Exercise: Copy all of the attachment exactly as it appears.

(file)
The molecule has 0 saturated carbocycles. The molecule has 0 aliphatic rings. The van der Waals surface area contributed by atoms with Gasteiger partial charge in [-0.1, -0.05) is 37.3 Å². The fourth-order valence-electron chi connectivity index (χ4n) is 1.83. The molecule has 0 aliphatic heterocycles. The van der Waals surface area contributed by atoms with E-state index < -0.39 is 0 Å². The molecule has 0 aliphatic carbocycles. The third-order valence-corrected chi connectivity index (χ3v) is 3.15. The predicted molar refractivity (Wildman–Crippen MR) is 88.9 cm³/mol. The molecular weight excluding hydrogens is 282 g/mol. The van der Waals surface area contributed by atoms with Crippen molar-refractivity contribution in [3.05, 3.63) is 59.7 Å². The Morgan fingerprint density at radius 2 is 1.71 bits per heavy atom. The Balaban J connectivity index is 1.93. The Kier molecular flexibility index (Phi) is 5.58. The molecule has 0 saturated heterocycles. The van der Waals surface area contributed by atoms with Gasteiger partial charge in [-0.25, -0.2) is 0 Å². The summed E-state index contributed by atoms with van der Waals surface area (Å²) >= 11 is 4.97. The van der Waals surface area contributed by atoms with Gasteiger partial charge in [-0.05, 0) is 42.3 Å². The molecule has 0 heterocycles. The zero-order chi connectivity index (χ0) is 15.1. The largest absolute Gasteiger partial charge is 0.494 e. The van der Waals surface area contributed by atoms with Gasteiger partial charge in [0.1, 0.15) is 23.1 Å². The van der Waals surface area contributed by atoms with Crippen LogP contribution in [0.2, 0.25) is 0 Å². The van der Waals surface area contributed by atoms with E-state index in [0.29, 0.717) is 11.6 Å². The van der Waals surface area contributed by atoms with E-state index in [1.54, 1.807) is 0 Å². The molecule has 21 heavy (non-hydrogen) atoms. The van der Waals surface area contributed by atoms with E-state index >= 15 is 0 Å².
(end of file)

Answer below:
The molecule has 0 saturated carbocycles. The molecule has 0 aliphatic rings. The van der Waals surface area contributed by atoms with Gasteiger partial charge in [-0.1, -0.05) is 37.3 Å². The fourth-order valence-electron chi connectivity index (χ4n) is 1.83. The molecule has 0 aliphatic heterocycles. The van der Waals surface area contributed by atoms with E-state index < -0.39 is 0 Å². The molecule has 0 aliphatic carbocycles. The third-order valence-corrected chi connectivity index (χ3v) is 3.15. The predicted molar refractivity (Wildman–Crippen MR) is 88.9 cm³/mol. The molecular weight excluding hydrogens is 282 g/mol. The van der Waals surface area contributed by atoms with Crippen molar-refractivity contribution in [3.05, 3.63) is 59.7 Å². The Morgan fingerprint density at radius 2 is 1.71 bits per heavy atom. The Balaban J connectivity index is 1.93. The Kier molecular flexibility index (Phi) is 5.58. The molecule has 0 saturated heterocycles. The van der Waals surface area contributed by atoms with Gasteiger partial charge in [-0.25, -0.2) is 0 Å². The summed E-state index contributed by atoms with van der Waals surface area (Å²) >= 11 is 4.97. The van der Waals surface area contributed by atoms with Gasteiger partial charge in [-0.05, 0) is 42.3 Å². The molecule has 0 heterocycles. The zero-order chi connectivity index (χ0) is 15.1. The largest absolute Gasteiger partial charge is 0.494 e. The van der Waals surface area contributed by atoms with Gasteiger partial charge in [0.1, 0.15) is 23.1 Å². The van der Waals surface area contributed by atoms with Crippen LogP contribution in [0.2, 0.25) is 0 Å². The van der Waals surface area contributed by atoms with E-state index in [0.29, 0.717) is 11.6 Å². The van der Waals surface area contributed by atoms with E-state index in [1.54, 1.807) is 0 Å². The molecule has 21 heavy (non-hydrogen) atoms. The van der Waals surface area contributed by atoms with E-state index >= 15 is 0 Å².